There has been no official word on the alleged offer.
Bennett, a long-time Mugabe foe, has been charged with illegally possessing firearms for the purposes of trying to commit acts of insurgency, banditry and terrorism and to illegally leave the country, his lawyer said.
China demands Russia explain ship sinking
BEIJING, Feb. 19 (UPI) -- China Thursday demanded Russia explain how a Chinese cargo ship sank in Russian waters after reportedly being fired on by Russian coast guard ships.
"We are demanding that Russia carry out a swift investigation into the cause of the incident," Chinese Foreign Ministry spokeswoman Jiang Yu said. China also pressed Russia to continue searching for eight Indonesian and Chinese crew members feared dead, Jiang said.
Eight other crew members were picked up by a Russian vessel, Russian authorities said.
The official China Daily newspaper reported the cargo ship New Star, flying under a Sierra Leone flag, sank Sunday after being fired upon by Russian border guards.
Media in the Russian port city of Vladivostok said the guards fired 515 shots at the vessel's bow, the Russian Information Agency Novosti reported.
When the shooting had no effect, the border guards opened fire on the stern, or rear, RIA Novosti said.
The ship, owned by a Hong Kong company, sank in the Sea of Japan during a storm 50 miles from the Russian port of Nakhodka, where it had been held, suspected of smuggling, before leaving without permission last Thursday, China Daily said.
Two Russian coast guard ships were sent to stop the vessel, but the captain ignored their orders, the Interfax news agency said. The guards fired warning shots, but when the vessel still refused to stop, they fired more direct shots, RIA Novosti said.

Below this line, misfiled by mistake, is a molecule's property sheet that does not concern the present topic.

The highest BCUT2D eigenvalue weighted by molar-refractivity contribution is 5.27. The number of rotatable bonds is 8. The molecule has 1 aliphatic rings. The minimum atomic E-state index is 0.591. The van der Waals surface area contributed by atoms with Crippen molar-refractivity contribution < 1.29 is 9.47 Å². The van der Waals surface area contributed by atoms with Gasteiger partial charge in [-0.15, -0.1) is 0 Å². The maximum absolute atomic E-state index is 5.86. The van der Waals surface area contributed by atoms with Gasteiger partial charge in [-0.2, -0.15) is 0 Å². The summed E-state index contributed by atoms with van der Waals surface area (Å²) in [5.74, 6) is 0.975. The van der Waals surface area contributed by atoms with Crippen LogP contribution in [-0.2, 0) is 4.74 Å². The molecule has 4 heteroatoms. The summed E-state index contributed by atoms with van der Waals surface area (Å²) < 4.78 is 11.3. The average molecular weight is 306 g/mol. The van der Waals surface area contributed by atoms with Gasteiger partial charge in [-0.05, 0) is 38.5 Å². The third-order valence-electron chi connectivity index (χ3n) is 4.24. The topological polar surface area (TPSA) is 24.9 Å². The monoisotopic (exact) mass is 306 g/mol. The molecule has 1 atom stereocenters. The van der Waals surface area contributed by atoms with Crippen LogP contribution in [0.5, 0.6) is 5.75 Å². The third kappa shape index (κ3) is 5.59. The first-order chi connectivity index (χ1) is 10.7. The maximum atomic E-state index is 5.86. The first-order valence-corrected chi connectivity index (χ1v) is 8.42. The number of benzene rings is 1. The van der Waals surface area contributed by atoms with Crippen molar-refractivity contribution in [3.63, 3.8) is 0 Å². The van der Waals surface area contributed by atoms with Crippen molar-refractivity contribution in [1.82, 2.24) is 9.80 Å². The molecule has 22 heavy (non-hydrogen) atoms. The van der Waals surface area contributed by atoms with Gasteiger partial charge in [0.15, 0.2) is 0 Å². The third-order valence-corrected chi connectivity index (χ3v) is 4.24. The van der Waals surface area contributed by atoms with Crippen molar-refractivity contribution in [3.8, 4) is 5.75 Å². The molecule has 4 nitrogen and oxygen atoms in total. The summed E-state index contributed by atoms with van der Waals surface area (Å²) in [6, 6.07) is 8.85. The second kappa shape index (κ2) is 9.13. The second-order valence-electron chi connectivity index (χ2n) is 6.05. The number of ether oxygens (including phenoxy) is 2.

Al-Qaida N. Africa claims 6 hostages
NIAMEY, Niger, Feb. 19 (UPI) -- Al-Qaida's North Africa branch claims it is holding hostage a Canadian U.N. peace envoy, his aide and four tourists who were kidnapped in the Sahara.
A spokesman for al-Qaida in the Islamic Maghreb, an Algerian group that claims to have joined Osama bin Laden's terror network in 2006 but some say has simply adopted the name, threatened "to deal with the six kidnapped according to Islamic Shariah law," an audio recording played on pan-Arab TV station Al-Jazeera said.
This appears to be a threat to execute the six Westerners if the organization's demands are not met, Britain's Daily Telegraph reported.
An identical threat was posted on militant Web sites, said SITE, a U.S. organization that monitors militant messages.
The al-Qaida group didn't issue immediate demands for the hostages' release, the Telegraph reported.
Canadian diplomat Robert Fowler, the special envoy of U.N. Secretary-General Ban Ki-moon to Niger, and aide Louis Guay, both diplomats, were kidnapped Dec. 14 near Niger's capital, Niamey.
Four tourists, including a Swiss couple, a German woman and a British man, were kidnapped Jan. 22 in neighboring Mali after attending a Tuareg cultural festival there, the BBC reported.
"We are aware of the reports but we have nothing further to comment," a U.N. spokeswoman said.
Swiss and British officials said they were seeking to secure the tourists' safety. Germany had no immediate comment.
Calif. octuplets' home in pre-foreclosure
WHITTIER, Calif., Feb. 19 (UPI) -- Mother-of-14 Nadya Suleman, who recently gave birth to octuplets, has been living in a Whittier, Calif., home that is in pre-foreclosure, records show.
The home where Suleman has been living with her parents and her six children is facing a default notice in relation to a past-due loan, the Los Angeles Times reported.
The notice was filed Feb. 9 after loan was officially declared $23,224 past due and, according to foreclosureradar.com the home has a June 9 projected sales date.
The three-bedroom, two-bath house property was purchased by Suleman's mother, Angela, in March 2006 with a $453,750 Indymac Bank loan.
Angela Suleman said in an interview last month she had filed for bankruptcy, but added her finances had since reached a point where she had paid off her debts.
The Times said Nadya Suleman admitted recently her family would need to relocate following the birth of the octuplets.